Monthly Archives: March 2019

How to turn off autoplay videos on Facebook, Twitter, Reddit, and more

Photo by Amelia Holowaty Krales / The Verge

Turn off this annoying and potentially harmful feature

By Cameron Faulkner, Writer, The Verge  @camfaulkner  Mar 15, 2019  3:39pm EDT

 

You’ve probably been caught off guard by videos that play automatically on Facebook, Twitter, and other services; in fact, just across the internet in general. They begin playing as soon as you load a page or (if they’re more deviously implemented) when you start scrolling through a page to catch your attention.

Automatic video play is a feature that, while nice to have when it’s surfacing content that’s related to your interests, can be pretty annoying. Autoplay videos can be harmful, too, exposing you to violent, offensive, or otherwise unwanted content that you shouldn’t have to see by default. Several browsers, like Google Chrome and Firefox, now have built-in measures to curb autoplay videos, but for the most part, turning them off is still a very manual process.

Whether you just want to put an end to autoplay videos on social media platforms, or are looking for a more comprehensive fix, we’ve got some tips. Keep in mind that you’ll need to adjust these settings for every device that you use, since your preferences on, say, your phone do not automatically push to your PC.

 

Illustration by James Bareham / The Verge

How to turn off autoplay videos on Facebook

If you’re using Facebook on your browser, you can turn off autoplay videos by navigating to the Settings menu found within the drop-down menu at the top right of the page. Look for the Videos listing on the left-hand menu. Inside of that option is a toggle where you can turn off autoplaying videos.

Facebook has similar options available for its iOS and Android apps, but it’s much harder to find than on a browser.

If you use an iPhone or iPad

  • Click the menu button on the bottom of your screen.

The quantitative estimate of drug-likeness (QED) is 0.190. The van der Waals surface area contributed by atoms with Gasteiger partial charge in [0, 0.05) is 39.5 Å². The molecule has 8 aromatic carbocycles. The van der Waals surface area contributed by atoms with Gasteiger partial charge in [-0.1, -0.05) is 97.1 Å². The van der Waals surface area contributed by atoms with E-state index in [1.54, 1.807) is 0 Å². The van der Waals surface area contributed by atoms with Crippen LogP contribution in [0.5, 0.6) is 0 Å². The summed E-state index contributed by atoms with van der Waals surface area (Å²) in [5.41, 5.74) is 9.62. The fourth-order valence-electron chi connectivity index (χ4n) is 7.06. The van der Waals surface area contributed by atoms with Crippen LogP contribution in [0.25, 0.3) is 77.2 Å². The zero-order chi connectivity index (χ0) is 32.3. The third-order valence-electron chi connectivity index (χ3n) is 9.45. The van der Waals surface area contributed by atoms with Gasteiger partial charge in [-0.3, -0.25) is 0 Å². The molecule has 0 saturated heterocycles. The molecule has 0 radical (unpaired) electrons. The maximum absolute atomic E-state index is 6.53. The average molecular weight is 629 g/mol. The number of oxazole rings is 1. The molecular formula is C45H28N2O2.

• Once you’re there, tap “Settings & Privacy,” then “Settings.”
  • From there, scroll down until you find “Media and Contacts,” then tap “Videos and Photos.”
  • Finally, once you find “Autoplay,” you can turn off the feature.

If you use an Android phone or tablet

  • Click the menu button at the top right of your screen.
  • Once you’re there, scroll down and tap “Settings & Privacy,” then “Settings.”
  • From there, scroll down until you find “Media and Contacts.”
  • Finally, once you find “Autoplay,” you can set it to “Never Autoplay Videos.”

 

Illustration by Alex Castro / The Verge

How to turn off autoplay videos on Twitter

The steps to turn off autoplay videos on your browser differ if you’ve opted in for the newer design.

If you opted in for the new design

  • Click on your profile name, and “Settings and privacy” will be nested within the menu.
  • Once you’ve been taken to the settings menu, look for “Data usage” on the side panel.
  • Click on the “Video autoplay” setting. You can then switch off the autoplaying of videos on your feed.

If you haven’t opted in for the updated look

  • Click on your profile name, and “Settings and privacy” will be nested within the menu.
  • Once you’ve been taken to the settings menu, look for “Account” on the side panel.
  • Under the “Content” heading, you’ll be able to unclick “Video Autoplay.”

iOS and Android apps

The process involves a similar amount of steps on the iOS and Android apps.

  • Click the profile picture at the top of your phone screen.
  • Select “Settings and privacy” in the menu.
  • Navigate to “Data usage.” Under the “Video” section, set the “Video autoplay” option to “never.”

How to turn off autoplay videos on Instagram

The Instagram app doesn’t allow for autoplay videos to be turned off, so you’ll have to tread carefully here. Videos don’t autoplay if you use Instagram on your browser, but since almost all of the service’s users are using it on mobile devices, there’s currently no way around it.

 

Illustration by Alex Castro / The Verge